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Were You Charged with California Crime Petty Theft Under Penal Code 484?

Theft is a serious criminal accusation.  Even if you have a clean criminal record, the repercussions of a theft conviction in California can be devastating.  If you or one of your loved ones is convicted of theft, he or she could be heavily fined, sentenced to jail, and receive other penalties.

Right now, you need a tough and knowledgeable defense attorney on your side.  With over two decades of combined experience, the Ventura theft lawyers at Bamieh & De Smeth are committed to providing aggressive, proactive, and strategy-oriented legal representation.  We can work to reduce the penalties you face, or, potentially, have your case dismissed.  If you or a family member was arrested for theft in Ventura County or Santa Barbara County, call our law offices immediately at (805) 585-5056 for a free legal consultation.

What is the Legal Definition of Larceny Under California Penal Code 484?

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Larceny, or theft, is a broad charge that can arise from a variety of alleged scenarios.  Cal. Penal Code § 484(a), the pertinent section of California’s theft statute, provides a general definition of the offense.  A person can be charged with theft in Ventura, Santa Barbara, or elsewhere in California when, allegedly, he or she does any of the following:
  1. “[S]teal[s], take[s], carr[ies], lead[s], or drive[s] away the personal property of another.”
  2. “[F]raudulently appropriate[s] property which has been entrusted to him or her.”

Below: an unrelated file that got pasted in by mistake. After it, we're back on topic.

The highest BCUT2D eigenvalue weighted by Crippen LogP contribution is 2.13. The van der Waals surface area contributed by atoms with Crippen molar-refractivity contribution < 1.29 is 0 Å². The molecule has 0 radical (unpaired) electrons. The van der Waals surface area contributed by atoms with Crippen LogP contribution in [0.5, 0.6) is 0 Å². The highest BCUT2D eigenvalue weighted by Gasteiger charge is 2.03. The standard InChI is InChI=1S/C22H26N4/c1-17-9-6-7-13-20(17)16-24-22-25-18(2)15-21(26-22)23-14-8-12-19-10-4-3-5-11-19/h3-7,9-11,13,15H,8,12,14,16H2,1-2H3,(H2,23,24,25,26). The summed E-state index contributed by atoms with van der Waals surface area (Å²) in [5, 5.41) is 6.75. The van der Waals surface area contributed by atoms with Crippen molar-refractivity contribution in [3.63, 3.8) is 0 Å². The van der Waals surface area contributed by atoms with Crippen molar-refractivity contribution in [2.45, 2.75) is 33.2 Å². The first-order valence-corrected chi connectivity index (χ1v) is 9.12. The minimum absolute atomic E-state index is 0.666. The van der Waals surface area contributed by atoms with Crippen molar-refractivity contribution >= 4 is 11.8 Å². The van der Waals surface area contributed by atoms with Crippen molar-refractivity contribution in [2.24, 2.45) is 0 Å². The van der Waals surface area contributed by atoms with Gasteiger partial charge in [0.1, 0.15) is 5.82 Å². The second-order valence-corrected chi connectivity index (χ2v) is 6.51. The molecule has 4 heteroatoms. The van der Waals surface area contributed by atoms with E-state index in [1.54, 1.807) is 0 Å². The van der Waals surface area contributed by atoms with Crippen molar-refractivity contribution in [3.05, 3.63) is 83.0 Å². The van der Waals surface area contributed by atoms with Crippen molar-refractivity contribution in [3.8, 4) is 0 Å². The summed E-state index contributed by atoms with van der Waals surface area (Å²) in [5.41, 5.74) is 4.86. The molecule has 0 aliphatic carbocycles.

3. Carries out a scam against another person (intentionally “defraud[s] any other person of money, labor or real or personal property” by using false pretenses, or false representations of facts).
  4. “[F]raudulently gets or obtains possession of money, or property.”
  5. “[F]raudulently obtains the labor or service of another.”

What Does it Mean to Be Charged with Petit Larceny in Santa Barbara?

California’s criminal code distinguishes between numerous theft offenses, which can be broadly divided into two categories:

  1. Grand Theft (Grand Larceny)
  2. Petty Theft (Petit Larceny)

In addition to Cal. Penal Code § 484, which supplies a basic definition of theft, there are various California statutes which deal explicitly with petty theft.  These statutes include the following:

  • Cal. Penal Code § 484e(c) – Charged when, with intent to defraud, a person comes into possession of an access card, such as a debit card or credit card, “without the cardholder’s or issuer’s consent, with intent to use, sell, or transfer [the card] to a person other than the cardholder or issuer.”
  • Cal. Penal Code § 487c – Charged when a person converts real estate, worth less than $250, into personal property “by severance from the realty of another, and with felonious intent to do so steals, takes, and carries away that property.”
  • Cal. Penal Code § 487f – Charged when a person takes, steals, or abducts another person’s dog, if the dog’s financial value is $950 or less.